affray (<<schwa>>-fray). The fighting, by  mutual consent, of two  or  more persons in some

public  place, to the terror of onlookers. • The  fighting  must be  mutual. If one person unlawfully

attacks another who resorts to self-defense, the first is guilty of assault and battery, but there is no

affray.  —  Also  termed  fray.  Cf.  RIOT;  un-lawful  assembly  under  ASSEMBLY;  ROUT.  [Cases:

Criminal Law    45.15. C.J.S. Affray §§ 2–3, 5, 7, 13, 20.]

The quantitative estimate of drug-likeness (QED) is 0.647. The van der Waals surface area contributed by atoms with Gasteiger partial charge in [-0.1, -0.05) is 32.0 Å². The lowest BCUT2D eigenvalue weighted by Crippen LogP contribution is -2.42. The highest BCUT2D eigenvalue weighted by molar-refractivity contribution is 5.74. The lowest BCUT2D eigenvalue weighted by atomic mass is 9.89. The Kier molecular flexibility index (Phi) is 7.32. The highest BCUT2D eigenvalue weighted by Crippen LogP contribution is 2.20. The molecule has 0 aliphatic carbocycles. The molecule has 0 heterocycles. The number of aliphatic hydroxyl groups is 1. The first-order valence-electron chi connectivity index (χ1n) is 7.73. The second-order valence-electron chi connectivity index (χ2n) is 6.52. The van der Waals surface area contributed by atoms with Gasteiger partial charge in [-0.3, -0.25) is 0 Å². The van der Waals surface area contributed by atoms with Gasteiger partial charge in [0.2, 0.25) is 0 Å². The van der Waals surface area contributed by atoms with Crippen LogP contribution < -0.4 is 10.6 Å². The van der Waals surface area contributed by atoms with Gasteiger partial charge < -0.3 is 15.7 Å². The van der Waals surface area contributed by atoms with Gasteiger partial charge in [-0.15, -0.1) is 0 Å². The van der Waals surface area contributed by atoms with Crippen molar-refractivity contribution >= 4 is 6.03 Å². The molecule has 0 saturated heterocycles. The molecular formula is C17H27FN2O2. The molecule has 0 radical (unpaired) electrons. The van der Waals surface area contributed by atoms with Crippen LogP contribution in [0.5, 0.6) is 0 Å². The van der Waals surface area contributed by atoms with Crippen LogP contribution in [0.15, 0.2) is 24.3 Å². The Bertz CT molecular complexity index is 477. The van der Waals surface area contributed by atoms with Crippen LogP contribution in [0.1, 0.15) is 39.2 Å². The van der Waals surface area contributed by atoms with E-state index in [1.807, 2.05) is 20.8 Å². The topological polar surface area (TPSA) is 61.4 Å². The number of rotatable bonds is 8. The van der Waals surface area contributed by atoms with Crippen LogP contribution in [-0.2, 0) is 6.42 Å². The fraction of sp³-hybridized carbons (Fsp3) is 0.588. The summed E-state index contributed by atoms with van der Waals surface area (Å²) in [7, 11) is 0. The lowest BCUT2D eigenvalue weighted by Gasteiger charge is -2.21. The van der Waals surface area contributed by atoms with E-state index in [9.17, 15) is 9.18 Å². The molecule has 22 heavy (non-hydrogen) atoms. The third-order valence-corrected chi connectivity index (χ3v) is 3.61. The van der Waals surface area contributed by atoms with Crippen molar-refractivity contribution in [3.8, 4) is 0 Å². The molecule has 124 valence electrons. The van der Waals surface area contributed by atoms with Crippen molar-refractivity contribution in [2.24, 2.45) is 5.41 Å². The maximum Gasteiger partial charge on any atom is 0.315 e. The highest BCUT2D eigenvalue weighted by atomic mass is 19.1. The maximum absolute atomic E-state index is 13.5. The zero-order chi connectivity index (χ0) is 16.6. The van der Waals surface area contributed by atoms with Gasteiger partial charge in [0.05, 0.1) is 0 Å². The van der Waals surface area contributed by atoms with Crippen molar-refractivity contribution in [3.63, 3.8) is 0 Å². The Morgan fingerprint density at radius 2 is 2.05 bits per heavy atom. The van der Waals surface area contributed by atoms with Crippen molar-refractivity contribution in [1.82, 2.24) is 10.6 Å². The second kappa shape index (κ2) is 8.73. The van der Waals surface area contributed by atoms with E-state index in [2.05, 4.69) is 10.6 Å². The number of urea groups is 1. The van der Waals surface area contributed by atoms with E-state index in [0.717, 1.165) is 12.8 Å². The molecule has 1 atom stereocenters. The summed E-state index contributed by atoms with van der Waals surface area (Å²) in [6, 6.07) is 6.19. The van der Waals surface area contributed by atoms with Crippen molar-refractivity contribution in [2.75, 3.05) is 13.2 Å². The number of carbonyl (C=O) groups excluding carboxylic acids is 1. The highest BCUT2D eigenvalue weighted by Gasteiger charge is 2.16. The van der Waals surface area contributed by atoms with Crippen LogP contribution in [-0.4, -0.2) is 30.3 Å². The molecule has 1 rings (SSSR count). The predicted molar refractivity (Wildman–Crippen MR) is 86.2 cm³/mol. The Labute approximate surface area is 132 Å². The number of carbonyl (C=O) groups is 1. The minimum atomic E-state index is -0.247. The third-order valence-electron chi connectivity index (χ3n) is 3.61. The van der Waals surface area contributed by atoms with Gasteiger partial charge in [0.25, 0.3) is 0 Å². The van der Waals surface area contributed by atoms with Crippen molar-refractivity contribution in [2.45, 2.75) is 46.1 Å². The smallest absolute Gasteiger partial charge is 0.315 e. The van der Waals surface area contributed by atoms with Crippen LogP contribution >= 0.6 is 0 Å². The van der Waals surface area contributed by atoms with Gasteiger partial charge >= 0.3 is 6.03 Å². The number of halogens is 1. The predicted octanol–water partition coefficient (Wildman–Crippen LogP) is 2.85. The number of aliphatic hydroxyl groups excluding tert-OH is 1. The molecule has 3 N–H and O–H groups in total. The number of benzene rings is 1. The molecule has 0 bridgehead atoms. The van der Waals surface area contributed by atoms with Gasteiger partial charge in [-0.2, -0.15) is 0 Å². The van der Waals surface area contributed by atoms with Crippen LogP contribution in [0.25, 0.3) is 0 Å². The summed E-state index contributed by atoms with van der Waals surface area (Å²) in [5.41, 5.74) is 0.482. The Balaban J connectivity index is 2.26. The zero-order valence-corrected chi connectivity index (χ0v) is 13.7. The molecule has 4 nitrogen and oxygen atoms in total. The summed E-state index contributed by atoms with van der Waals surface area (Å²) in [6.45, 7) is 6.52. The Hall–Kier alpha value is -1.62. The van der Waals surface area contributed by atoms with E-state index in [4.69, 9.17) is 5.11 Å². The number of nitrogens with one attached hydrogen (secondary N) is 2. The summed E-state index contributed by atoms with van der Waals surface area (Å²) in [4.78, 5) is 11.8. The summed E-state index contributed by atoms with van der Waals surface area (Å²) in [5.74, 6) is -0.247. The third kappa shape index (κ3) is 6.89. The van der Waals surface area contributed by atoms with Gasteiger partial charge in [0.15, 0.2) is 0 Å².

“An  affray  differs  from  a  riot,  a  rout,  or  an  unlawful  assembly  in  that  an  affray  is  not

premeditated  and  in  order  to  constitute  a  riot,  a  rout,  or  an  unlawful  assembly  at  least  three

participants are essential, while … an affray may be committed by only two. Moreover, an affray is

more of a private nature than a riot.” 2A C.J.S. Affray § 3, at 519 (1972).

“The  word  ‘affray’  comes  from  the  same  source  as  the  word  ‘afraid,’  and  the  tendency  to

alarm the community is the very essence of this offense.” Rollin M. Perkins & Ronald N. Boyce,

Criminal Law 479 (3d ed. 1982).

casual affray.See CHANCE-MEDLEY.

mutual affray.See MUTUAL COMBAT. [Blacks Law 8th]